Nut Milk

There are many reasons for why people choose to not include cows milk as part of their diet. So folks are allergic or intolerant or have chosen the vegan lifestyle. Whatever the reason there is, thankfully a simple way to substitute cows milk for something that does suit your diet.

Nut milk

Nut milks are super simple to make. You just need a blender, a sieve and a piece of muslin or cheesecloth (or even a clean tea towel will work).

The great thing with making nut milk yourself is that you can mix it up and make something different each time. You can use nuts or seeds, or even a combination. You can stick with just almond or maybe try cashew + macadamia, or almond + sunflower seeds.

To see how easy it is to make nut milk head on over to You Tube to watch a video.

Ingredients - To make 1 litre of milk:

100g nuts (&/or seeds) (see Variations below)

1 litre cold water


Depending on the nut (or seeds) you are using you will need to soak them first (Soaking Info below).

Place the nuts (or seeds) into a blender. Add enough water to just cover the nuts and blades of the blender. Turn the blender onto high speed and blend for 2 minutes.

Place a sieve over a bowl and line it with a piece of muslin or cheesecloth. Pour the nut mixture into the cloth. Gather up the edges of the cloth and squeeze through all the liquid. Transfer the liquid into a 1 litre bottle and make up the volume to the full 1 litre. Pop on the lid and shake.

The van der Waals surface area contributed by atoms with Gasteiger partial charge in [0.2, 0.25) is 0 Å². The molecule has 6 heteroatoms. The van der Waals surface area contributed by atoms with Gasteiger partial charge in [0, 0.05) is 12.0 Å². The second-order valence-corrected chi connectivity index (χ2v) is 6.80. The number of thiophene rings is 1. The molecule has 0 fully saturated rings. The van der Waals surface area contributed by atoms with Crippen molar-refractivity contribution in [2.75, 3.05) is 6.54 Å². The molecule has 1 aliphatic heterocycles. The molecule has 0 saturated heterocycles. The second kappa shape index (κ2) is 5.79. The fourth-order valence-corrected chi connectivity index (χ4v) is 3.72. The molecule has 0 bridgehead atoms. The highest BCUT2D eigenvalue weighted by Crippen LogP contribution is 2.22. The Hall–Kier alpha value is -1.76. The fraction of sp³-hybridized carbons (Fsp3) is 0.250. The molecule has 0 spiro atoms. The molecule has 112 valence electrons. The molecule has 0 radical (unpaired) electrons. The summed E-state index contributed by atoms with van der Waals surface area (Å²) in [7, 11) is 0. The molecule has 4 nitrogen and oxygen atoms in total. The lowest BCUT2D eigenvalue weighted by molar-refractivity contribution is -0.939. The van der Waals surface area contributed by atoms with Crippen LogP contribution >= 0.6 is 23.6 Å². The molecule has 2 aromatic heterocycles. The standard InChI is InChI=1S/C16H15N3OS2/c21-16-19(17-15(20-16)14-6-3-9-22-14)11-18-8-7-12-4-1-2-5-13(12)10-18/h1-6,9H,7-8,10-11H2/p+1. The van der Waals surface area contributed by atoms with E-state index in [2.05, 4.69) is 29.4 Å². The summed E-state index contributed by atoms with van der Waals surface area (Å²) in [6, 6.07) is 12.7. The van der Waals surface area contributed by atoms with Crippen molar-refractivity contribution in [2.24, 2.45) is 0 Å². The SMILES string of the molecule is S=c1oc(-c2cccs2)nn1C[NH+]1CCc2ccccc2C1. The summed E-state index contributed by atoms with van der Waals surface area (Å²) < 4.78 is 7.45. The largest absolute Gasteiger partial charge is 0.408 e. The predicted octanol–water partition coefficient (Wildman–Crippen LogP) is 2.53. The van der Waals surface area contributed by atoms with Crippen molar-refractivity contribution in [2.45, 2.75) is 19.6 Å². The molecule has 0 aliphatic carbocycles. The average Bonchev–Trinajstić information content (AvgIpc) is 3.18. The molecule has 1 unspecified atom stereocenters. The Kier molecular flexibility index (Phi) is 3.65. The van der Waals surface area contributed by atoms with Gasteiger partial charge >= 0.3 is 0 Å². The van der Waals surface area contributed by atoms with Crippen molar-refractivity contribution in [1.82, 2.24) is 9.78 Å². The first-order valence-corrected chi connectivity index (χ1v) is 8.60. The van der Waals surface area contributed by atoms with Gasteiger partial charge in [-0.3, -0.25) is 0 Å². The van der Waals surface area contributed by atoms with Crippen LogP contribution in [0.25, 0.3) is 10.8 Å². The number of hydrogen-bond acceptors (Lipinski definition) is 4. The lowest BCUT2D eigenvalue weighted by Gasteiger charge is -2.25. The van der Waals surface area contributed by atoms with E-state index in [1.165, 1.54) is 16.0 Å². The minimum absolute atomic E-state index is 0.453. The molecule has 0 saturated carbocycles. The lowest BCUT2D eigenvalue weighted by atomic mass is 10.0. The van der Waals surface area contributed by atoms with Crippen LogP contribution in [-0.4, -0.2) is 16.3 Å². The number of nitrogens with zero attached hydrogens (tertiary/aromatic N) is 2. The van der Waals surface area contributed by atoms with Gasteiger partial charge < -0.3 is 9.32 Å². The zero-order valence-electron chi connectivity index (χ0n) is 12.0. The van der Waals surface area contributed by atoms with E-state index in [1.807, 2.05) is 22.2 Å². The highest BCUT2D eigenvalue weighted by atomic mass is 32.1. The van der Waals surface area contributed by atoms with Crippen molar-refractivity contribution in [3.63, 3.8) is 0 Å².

Keep the nut milk in the fridge, shake before using. It should last up to 1 week in the fridge.

Soaking Information

Soaking the nuts helps to soften the nuts for better blending. Different nuts need to soak for different times.

  • Almonds: at least 8 hours
  • Brazil nuts: 1 – 2 hours
  • Cashews: 3 hours
  • Coconut: no soaking required
  • Hazelnuts: 3 hours
  • Macadamia: 1 – 2 hours
  • Pecan: at least 6 hours
  • Pistachio: 1 – 2 hours
  • Walnuts: at least 8 hours
  • Pumpkin seeds: at least 6 hours
  • Sunflower seeds: at least 4 hours

Rinse the nuts a couple of times during their soaking time. Don’t use the soaking water to make the milk, drain the nuts first, rinse and then use fresh water.


  • Use one or more nut at a time, or even combine a nut and a seed. Just make sure you soak accordingly.
  • Save the nut grinding to use in baking; freeze or dry in the oven.
  • This is a 10% nut milk, you can use more or less nuts depending on preferred taste, milk thickness and volume.